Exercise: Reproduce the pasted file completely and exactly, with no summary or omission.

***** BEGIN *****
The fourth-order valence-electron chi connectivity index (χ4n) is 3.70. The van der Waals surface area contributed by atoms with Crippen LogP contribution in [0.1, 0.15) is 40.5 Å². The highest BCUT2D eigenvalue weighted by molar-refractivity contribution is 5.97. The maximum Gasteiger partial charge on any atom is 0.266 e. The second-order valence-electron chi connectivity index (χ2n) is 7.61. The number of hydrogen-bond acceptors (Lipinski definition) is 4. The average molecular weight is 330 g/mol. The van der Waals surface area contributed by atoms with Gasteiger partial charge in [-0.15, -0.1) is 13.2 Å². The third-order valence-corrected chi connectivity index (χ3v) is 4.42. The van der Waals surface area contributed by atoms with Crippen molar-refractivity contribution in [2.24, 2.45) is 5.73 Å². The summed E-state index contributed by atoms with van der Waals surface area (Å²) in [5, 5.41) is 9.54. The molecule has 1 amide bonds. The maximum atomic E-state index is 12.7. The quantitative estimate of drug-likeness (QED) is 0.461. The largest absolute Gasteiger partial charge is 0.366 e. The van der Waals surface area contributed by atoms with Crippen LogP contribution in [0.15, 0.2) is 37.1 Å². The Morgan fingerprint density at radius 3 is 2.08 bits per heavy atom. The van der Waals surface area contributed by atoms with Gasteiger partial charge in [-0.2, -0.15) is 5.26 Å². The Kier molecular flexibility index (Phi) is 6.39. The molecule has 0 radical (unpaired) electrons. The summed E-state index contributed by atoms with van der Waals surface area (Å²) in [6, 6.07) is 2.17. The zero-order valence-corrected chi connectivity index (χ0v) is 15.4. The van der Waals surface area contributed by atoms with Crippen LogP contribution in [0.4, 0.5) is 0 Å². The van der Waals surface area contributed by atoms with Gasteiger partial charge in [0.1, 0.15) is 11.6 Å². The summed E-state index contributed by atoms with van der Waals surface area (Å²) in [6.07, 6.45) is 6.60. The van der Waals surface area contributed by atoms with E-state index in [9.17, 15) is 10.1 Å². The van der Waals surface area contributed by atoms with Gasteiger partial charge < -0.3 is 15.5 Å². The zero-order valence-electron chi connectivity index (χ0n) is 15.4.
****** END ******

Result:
The fourth-order valence-electron chi connectivity index (χ4n) is 3.70. The van der Waals surface area contributed by atoms with Crippen LogP contribution in [0.1, 0.15) is 40.5 Å². The highest BCUT2D eigenvalue weighted by molar-refractivity contribution is 5.97. The maximum Gasteiger partial charge on any atom is 0.266 e. The second-order valence-electron chi connectivity index (χ2n) is 7.61. The number of hydrogen-bond acceptors (Lipinski definition) is 4. The average molecular weight is 330 g/mol. The van der Waals surface area contributed by atoms with Gasteiger partial charge in [-0.15, -0.1) is 13.2 Å². The third-order valence-corrected chi connectivity index (χ3v) is 4.42. The van der Waals surface area contributed by atoms with Crippen molar-refractivity contribution in [2.24, 2.45) is 5.73 Å². The summed E-state index contributed by atoms with van der Waals surface area (Å²) in [5, 5.41) is 9.54. The molecule has 1 amide bonds. The maximum atomic E-state index is 12.7. The quantitative estimate of drug-likeness (QED) is 0.461. The largest absolute Gasteiger partial charge is 0.366 e. The van der Waals surface area contributed by atoms with Crippen LogP contribution in [0.15, 0.2) is 37.1 Å². The Morgan fingerprint density at radius 3 is 2.08 bits per heavy atom. The van der Waals surface area contributed by atoms with Gasteiger partial charge in [-0.2, -0.15) is 5.26 Å². The Kier molecular flexibility index (Phi) is 6.39. The molecule has 0 radical (unpaired) electrons. The summed E-state index contributed by atoms with van der Waals surface area (Å²) in [6, 6.07) is 2.17. The zero-order valence-corrected chi connectivity index (χ0v) is 15.4. The van der Waals surface area contributed by atoms with Crippen LogP contribution in [0.4, 0.5) is 0 Å². The van der Waals surface area contributed by atoms with Gasteiger partial charge in [0.1, 0.15) is 11.6 Å². The summed E-state index contributed by atoms with van der Waals surface area (Å²) in [6.07, 6.45) is 6.60. The van der Waals surface area contributed by atoms with E-state index in [9.17, 15) is 10.1 Å². The van der Waals surface area contributed by atoms with Gasteiger partial charge < -0.3 is 15.5 Å². The zero-order valence-electron chi connectivity index (χ0n) is 15.4.